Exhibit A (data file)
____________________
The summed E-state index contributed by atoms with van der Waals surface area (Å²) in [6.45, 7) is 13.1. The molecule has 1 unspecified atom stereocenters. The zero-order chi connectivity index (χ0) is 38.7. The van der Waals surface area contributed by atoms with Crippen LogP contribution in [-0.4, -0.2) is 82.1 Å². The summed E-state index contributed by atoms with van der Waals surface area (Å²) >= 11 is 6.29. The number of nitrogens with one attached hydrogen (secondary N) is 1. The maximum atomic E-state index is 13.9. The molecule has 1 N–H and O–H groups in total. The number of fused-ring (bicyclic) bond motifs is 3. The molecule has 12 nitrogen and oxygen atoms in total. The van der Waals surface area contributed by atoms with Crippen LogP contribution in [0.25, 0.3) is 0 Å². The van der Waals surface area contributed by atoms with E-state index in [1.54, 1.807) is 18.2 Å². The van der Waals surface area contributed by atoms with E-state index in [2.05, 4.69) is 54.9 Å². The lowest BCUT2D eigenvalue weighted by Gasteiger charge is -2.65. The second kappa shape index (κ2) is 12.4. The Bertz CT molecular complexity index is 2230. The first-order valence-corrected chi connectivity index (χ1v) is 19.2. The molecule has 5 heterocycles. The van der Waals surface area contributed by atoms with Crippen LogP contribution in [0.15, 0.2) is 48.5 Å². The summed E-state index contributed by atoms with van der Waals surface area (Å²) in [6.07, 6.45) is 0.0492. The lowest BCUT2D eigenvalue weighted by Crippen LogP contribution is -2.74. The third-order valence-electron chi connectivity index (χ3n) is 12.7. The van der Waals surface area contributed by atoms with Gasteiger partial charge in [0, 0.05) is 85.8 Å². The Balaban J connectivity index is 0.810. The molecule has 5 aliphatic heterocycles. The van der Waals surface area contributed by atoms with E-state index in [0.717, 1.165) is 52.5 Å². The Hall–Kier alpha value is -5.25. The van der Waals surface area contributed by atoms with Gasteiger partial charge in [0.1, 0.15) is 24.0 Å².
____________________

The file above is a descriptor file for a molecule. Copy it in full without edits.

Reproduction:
The summed E-state index contributed by atoms with van der Waals surface area (Å²) in [6.45, 7) is 13.1. The molecule has 1 unspecified atom stereocenters. The zero-order chi connectivity index (χ0) is 38.7. The van der Waals surface area contributed by atoms with Crippen LogP contribution in [-0.4, -0.2) is 82.1 Å². The summed E-state index contributed by atoms with van der Waals surface area (Å²) >= 11 is 6.29. The number of nitrogens with one attached hydrogen (secondary N) is 1. The maximum atomic E-state index is 13.9. The molecule has 1 N–H and O–H groups in total. The number of fused-ring (bicyclic) bond motifs is 3. The molecule has 12 nitrogen and oxygen atoms in total. The van der Waals surface area contributed by atoms with Crippen LogP contribution in [0.25, 0.3) is 0 Å². The van der Waals surface area contributed by atoms with E-state index in [1.54, 1.807) is 18.2 Å². The van der Waals surface area contributed by atoms with E-state index in [2.05, 4.69) is 54.9 Å². The lowest BCUT2D eigenvalue weighted by Gasteiger charge is -2.65. The second kappa shape index (κ2) is 12.4. The Bertz CT molecular complexity index is 2230. The first-order valence-corrected chi connectivity index (χ1v) is 19.2. The molecule has 5 heterocycles. The van der Waals surface area contributed by atoms with Crippen LogP contribution in [0.15, 0.2) is 48.5 Å². The summed E-state index contributed by atoms with van der Waals surface area (Å²) in [6.07, 6.45) is 0.0492. The lowest BCUT2D eigenvalue weighted by Crippen LogP contribution is -2.74. The third-order valence-electron chi connectivity index (χ3n) is 12.7. The van der Waals surface area contributed by atoms with Gasteiger partial charge in [0, 0.05) is 85.8 Å². The Balaban J connectivity index is 0.810. The molecule has 5 aliphatic heterocycles. The van der Waals surface area contributed by atoms with E-state index in [0.717, 1.165) is 52.5 Å². The Hall–Kier alpha value is -5.25. The van der Waals surface area contributed by atoms with Gasteiger partial charge in [0.1, 0.15) is 24.0 Å².